With more than 1,000 fires burning 20,430 acres since January, Comm. of Agriculture Adam Putnam and the Florida Forest Service are asking Floridians to be extremely careful with fires outdoors as the state’s wildfire danger continues to increase. This week is Wildfire Awareness Week, which recognizes wildfires that raged across Florida in 1998, burning more than 500,000 acres and damaging or destroying 337 homes and structures.
According to a release from Putnam’s office:
Wildfires generally occur in the spring and early summer months due to a lack of rainfall, low humidity and strong winds. However, Florida is already experiencing a higher than average occurrence of wildfires near homes and neighborhoods.
“Most wildfires are caused by human carelessness,” Putnam said. “Right now, it is critical that we all do our part to prevent wildfires, especially in areas where homes and lives could be threatened.”
The two most frequent causes of wildfires this year are debris escaping from burn piles and arson. Since Jan. 1, the Florida Forest Service’s firefighters have responded to more than 1,000 wildfires on 20,430 acres.
“People should be extremely cautious while burning outdoors,” James Karels, Florida Forest Service state forester said. “If we can reduce the number of human-caused wildfires, it will increase safety for Florida’s citizens and firefighters alike.”
The following tips can help prevent wildfires:
- Check with your local city or county officials to see if there are any burn restrictions in the area.
- Keep fires contained to an 8-foot diameter pile or non-combustible barrel. Fires must be at least 25 feet from forests, 25 feet from homes, 50 feet from paved public roads and 150 feet from other occupied buildings.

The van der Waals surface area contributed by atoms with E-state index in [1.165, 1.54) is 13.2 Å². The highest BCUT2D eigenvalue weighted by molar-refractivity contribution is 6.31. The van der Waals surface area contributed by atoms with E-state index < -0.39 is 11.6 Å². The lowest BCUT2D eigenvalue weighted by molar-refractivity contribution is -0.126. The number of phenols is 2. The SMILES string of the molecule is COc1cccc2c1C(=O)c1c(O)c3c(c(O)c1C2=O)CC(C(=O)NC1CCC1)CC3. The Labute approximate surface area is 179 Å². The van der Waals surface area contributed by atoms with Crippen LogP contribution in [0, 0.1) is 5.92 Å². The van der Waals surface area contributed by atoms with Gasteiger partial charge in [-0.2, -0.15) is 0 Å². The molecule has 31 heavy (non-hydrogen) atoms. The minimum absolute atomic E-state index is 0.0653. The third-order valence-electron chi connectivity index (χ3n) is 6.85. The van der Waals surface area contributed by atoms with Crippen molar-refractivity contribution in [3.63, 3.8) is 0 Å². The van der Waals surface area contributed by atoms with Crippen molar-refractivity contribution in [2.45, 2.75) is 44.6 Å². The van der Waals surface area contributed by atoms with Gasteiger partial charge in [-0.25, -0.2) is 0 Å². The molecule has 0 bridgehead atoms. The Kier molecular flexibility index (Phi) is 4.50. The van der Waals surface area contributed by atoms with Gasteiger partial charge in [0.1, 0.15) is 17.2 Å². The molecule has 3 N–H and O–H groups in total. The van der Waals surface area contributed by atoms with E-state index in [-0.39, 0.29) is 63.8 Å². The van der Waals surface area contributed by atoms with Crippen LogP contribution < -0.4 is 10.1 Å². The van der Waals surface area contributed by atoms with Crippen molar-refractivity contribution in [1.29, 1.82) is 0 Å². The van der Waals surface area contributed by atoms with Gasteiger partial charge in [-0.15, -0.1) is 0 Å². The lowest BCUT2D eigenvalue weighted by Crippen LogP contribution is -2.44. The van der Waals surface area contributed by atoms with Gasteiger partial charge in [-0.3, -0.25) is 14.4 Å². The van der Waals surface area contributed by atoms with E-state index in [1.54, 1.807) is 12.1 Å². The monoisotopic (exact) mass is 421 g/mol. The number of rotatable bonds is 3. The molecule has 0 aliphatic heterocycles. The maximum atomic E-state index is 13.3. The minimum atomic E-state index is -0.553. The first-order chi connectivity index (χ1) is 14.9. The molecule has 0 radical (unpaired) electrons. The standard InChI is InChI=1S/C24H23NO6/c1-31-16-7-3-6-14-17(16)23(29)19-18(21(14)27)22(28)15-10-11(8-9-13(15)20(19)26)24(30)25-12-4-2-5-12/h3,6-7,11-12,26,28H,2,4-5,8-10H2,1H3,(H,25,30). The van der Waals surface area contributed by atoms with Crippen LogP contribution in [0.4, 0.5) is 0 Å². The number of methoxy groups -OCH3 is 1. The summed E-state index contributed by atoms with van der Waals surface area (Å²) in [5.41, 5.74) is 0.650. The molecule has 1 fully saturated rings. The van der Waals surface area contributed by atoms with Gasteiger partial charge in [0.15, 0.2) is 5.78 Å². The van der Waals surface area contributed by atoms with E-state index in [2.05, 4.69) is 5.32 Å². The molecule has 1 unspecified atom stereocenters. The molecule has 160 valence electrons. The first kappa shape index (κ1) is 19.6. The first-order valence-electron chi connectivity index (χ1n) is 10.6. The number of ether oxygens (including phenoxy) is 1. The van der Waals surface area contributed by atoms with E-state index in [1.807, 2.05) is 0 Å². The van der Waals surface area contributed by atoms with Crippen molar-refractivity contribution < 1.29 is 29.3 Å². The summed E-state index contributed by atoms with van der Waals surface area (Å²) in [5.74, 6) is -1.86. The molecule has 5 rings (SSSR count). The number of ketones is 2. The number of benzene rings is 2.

- Obtain a burning authorization from the Florida Forest Service for piles larger than 8 feet in diameter. Call your local Florida Forest Service field office (www.floridaforestservice.com/field_operations).
- Check the weather daily and don’t burn on windy days or when the humidity is below 30 percent.
- Never leave a fire unattended, and make sure it is completely out before leaving.
- Keep a shovel and water hose handy in case the small fire starts to escape containment.
- Report suspicious activity to the Arson Alert Hotline at 1-800-342-5869. Callers may remain anonymous, and information about an arson-caused fire could be worth up to a $5,000 reward.
The Florida Forest Service manages more than 1 million acres of public forest land while protecting 26 million acres of homes, forestland and natural resources from the devastating effects of wildfire. For statewide wildfire updates and additional wildfire information, visit www.floridaforestservice.com. For more information about the Department of Agriculture and Consumer Services, visit www.FreshFromFlorida.com.
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